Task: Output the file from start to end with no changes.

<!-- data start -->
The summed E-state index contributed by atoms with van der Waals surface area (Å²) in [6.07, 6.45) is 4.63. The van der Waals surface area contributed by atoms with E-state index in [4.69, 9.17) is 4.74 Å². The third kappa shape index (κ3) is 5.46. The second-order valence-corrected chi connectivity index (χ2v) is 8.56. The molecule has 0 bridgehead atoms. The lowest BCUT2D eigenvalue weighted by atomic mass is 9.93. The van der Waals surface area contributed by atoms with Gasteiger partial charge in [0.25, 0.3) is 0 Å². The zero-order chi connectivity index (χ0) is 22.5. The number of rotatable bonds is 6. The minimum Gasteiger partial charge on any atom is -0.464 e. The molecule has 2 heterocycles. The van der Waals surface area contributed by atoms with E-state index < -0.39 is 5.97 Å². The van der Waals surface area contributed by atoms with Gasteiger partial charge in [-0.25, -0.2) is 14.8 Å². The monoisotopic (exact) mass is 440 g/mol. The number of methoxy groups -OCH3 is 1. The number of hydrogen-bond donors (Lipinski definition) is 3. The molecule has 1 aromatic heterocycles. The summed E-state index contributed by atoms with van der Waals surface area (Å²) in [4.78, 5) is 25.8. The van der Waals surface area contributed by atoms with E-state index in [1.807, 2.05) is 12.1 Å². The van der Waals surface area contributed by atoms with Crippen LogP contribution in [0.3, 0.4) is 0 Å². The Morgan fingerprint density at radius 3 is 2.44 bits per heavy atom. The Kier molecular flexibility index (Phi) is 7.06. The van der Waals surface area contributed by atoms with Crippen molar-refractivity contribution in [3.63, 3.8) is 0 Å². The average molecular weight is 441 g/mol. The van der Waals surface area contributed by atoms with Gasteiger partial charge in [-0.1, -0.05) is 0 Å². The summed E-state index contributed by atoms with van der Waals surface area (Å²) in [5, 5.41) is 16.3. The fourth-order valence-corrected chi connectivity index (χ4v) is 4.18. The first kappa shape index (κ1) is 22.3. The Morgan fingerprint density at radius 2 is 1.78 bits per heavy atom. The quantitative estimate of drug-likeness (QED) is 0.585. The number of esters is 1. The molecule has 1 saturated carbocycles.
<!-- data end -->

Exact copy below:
The summed E-state index contributed by atoms with van der Waals surface area (Å²) in [6.07, 6.45) is 4.63. The van der Waals surface area contributed by atoms with E-state index in [4.69, 9.17) is 4.74 Å². The third kappa shape index (κ3) is 5.46. The second-order valence-corrected chi connectivity index (χ2v) is 8.56. The molecule has 0 bridgehead atoms. The lowest BCUT2D eigenvalue weighted by atomic mass is 9.93. The van der Waals surface area contributed by atoms with Gasteiger partial charge in [0.25, 0.3) is 0 Å². The zero-order chi connectivity index (χ0) is 22.5. The number of rotatable bonds is 6. The minimum Gasteiger partial charge on any atom is -0.464 e. The molecule has 2 heterocycles. The van der Waals surface area contributed by atoms with E-state index < -0.39 is 5.97 Å². The van der Waals surface area contributed by atoms with Gasteiger partial charge in [-0.25, -0.2) is 14.8 Å². The monoisotopic (exact) mass is 440 g/mol. The number of methoxy groups -OCH3 is 1. The number of hydrogen-bond donors (Lipinski definition) is 3. The molecule has 1 aromatic heterocycles. The summed E-state index contributed by atoms with van der Waals surface area (Å²) in [4.78, 5) is 25.8. The van der Waals surface area contributed by atoms with E-state index in [1.807, 2.05) is 12.1 Å². The van der Waals surface area contributed by atoms with Crippen LogP contribution in [0.3, 0.4) is 0 Å². The Morgan fingerprint density at radius 3 is 2.44 bits per heavy atom. The Kier molecular flexibility index (Phi) is 7.06. The van der Waals surface area contributed by atoms with Crippen molar-refractivity contribution in [3.63, 3.8) is 0 Å². The average molecular weight is 441 g/mol. The van der Waals surface area contributed by atoms with Gasteiger partial charge in [-0.1, -0.05) is 0 Å². The summed E-state index contributed by atoms with van der Waals surface area (Å²) in [5, 5.41) is 16.3. The fourth-order valence-corrected chi connectivity index (χ4v) is 4.18. The first kappa shape index (κ1) is 22.3. The Morgan fingerprint density at radius 2 is 1.78 bits per heavy atom. The quantitative estimate of drug-likeness (QED) is 0.585. The number of esters is 1. The molecule has 1 saturated carbocycles.